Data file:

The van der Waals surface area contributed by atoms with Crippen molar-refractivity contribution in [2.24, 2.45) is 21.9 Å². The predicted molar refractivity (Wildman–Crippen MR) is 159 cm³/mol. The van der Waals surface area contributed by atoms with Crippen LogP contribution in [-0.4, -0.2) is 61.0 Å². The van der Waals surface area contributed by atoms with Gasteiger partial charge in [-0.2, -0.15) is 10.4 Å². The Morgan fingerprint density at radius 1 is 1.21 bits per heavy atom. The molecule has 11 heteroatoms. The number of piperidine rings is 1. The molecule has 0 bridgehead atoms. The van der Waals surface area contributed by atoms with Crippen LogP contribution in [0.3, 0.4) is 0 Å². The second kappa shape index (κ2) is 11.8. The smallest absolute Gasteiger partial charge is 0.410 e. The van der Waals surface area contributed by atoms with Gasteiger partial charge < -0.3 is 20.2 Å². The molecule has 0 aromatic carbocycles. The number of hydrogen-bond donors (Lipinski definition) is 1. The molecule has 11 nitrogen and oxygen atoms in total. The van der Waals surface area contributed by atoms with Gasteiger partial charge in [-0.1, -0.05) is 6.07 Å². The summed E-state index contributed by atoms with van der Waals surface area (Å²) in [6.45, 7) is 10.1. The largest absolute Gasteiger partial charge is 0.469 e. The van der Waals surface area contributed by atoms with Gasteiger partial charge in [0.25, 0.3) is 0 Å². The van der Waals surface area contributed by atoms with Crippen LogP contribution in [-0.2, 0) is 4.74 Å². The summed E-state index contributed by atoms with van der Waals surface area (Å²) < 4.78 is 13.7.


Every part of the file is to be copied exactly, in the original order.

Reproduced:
The van der Waals surface area contributed by atoms with Crippen molar-refractivity contribution in [2.24, 2.45) is 21.9 Å². The predicted molar refractivity (Wildman–Crippen MR) is 159 cm³/mol. The van der Waals surface area contributed by atoms with Crippen LogP contribution in [-0.4, -0.2) is 61.0 Å². The van der Waals surface area contributed by atoms with Gasteiger partial charge in [-0.2, -0.15) is 10.4 Å². The Morgan fingerprint density at radius 1 is 1.21 bits per heavy atom. The molecule has 11 heteroatoms. The number of piperidine rings is 1. The molecule has 0 bridgehead atoms. The van der Waals surface area contributed by atoms with Crippen LogP contribution in [0.3, 0.4) is 0 Å². The second kappa shape index (κ2) is 11.8. The smallest absolute Gasteiger partial charge is 0.410 e. The van der Waals surface area contributed by atoms with Gasteiger partial charge < -0.3 is 20.2 Å². The molecule has 0 aromatic carbocycles. The number of hydrogen-bond donors (Lipinski definition) is 1. The molecule has 11 nitrogen and oxygen atoms in total. The van der Waals surface area contributed by atoms with Gasteiger partial charge in [-0.1, -0.05) is 6.07 Å². The summed E-state index contributed by atoms with van der Waals surface area (Å²) in [6.45, 7) is 10.1. The largest absolute Gasteiger partial charge is 0.469 e. The van der Waals surface area contributed by atoms with Gasteiger partial charge in [0.25, 0.3) is 0 Å². The van der Waals surface area contributed by atoms with Crippen LogP contribution in [-0.2, 0) is 4.74 Å². The summed E-state index contributed by atoms with van der Waals surface area (Å²) < 4.78 is 13.7.